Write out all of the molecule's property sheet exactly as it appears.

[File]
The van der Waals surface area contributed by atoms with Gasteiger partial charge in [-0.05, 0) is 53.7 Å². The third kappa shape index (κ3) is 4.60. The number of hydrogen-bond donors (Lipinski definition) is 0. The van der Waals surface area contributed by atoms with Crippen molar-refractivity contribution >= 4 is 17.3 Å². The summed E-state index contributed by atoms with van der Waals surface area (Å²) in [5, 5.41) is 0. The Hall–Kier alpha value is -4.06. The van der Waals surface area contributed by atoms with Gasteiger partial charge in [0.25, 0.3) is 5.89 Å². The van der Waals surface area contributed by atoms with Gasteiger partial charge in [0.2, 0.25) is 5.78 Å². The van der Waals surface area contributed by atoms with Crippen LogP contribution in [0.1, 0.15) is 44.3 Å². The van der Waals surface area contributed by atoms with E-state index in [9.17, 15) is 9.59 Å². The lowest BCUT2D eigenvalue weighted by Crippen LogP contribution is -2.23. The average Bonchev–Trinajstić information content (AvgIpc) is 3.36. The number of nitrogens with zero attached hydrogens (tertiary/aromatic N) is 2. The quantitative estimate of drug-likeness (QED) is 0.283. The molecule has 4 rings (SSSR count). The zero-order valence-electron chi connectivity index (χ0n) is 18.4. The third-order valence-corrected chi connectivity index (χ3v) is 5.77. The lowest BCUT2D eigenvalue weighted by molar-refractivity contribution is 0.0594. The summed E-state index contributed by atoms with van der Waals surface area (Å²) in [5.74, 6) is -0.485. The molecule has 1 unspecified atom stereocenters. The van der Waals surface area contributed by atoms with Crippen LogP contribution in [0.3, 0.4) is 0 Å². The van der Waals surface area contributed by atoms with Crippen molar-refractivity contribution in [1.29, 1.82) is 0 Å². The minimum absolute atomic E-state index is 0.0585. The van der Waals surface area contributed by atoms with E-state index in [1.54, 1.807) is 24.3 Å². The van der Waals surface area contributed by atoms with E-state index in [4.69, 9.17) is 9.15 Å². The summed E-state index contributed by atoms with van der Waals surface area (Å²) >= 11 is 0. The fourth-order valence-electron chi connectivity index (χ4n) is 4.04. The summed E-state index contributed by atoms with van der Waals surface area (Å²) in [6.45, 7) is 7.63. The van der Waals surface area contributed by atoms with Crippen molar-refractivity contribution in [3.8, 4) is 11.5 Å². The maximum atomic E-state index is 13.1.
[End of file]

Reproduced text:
The van der Waals surface area contributed by atoms with Gasteiger partial charge in [-0.05, 0) is 53.7 Å². The third kappa shape index (κ3) is 4.60. The number of hydrogen-bond donors (Lipinski definition) is 0. The van der Waals surface area contributed by atoms with Crippen molar-refractivity contribution >= 4 is 17.3 Å². The summed E-state index contributed by atoms with van der Waals surface area (Å²) in [5, 5.41) is 0. The Hall–Kier alpha value is -4.06. The van der Waals surface area contributed by atoms with Gasteiger partial charge in [0.25, 0.3) is 5.89 Å². The van der Waals surface area contributed by atoms with Gasteiger partial charge in [0.2, 0.25) is 5.78 Å². The van der Waals surface area contributed by atoms with Crippen LogP contribution in [0.1, 0.15) is 44.3 Å². The van der Waals surface area contributed by atoms with E-state index in [9.17, 15) is 9.59 Å². The lowest BCUT2D eigenvalue weighted by Crippen LogP contribution is -2.23. The average Bonchev–Trinajstić information content (AvgIpc) is 3.36. The number of nitrogens with zero attached hydrogens (tertiary/aromatic N) is 2. The quantitative estimate of drug-likeness (QED) is 0.283. The molecule has 4 rings (SSSR count). The zero-order valence-electron chi connectivity index (χ0n) is 18.4. The third-order valence-corrected chi connectivity index (χ3v) is 5.77. The lowest BCUT2D eigenvalue weighted by molar-refractivity contribution is 0.0594. The summed E-state index contributed by atoms with van der Waals surface area (Å²) in [5.74, 6) is -0.485. The molecule has 1 unspecified atom stereocenters. The van der Waals surface area contributed by atoms with Crippen LogP contribution in [0.3, 0.4) is 0 Å². The van der Waals surface area contributed by atoms with Crippen molar-refractivity contribution in [1.29, 1.82) is 0 Å². The minimum absolute atomic E-state index is 0.0585. The van der Waals surface area contributed by atoms with E-state index in [1.54, 1.807) is 24.3 Å². The van der Waals surface area contributed by atoms with E-state index in [4.69, 9.17) is 9.15 Å². The summed E-state index contributed by atoms with van der Waals surface area (Å²) >= 11 is 0. The fourth-order valence-electron chi connectivity index (χ4n) is 4.04. The summed E-state index contributed by atoms with van der Waals surface area (Å²) in [6.45, 7) is 7.63. The van der Waals surface area contributed by atoms with Crippen molar-refractivity contribution in [3.8, 4) is 11.5 Å². The maximum atomic E-state index is 13.1.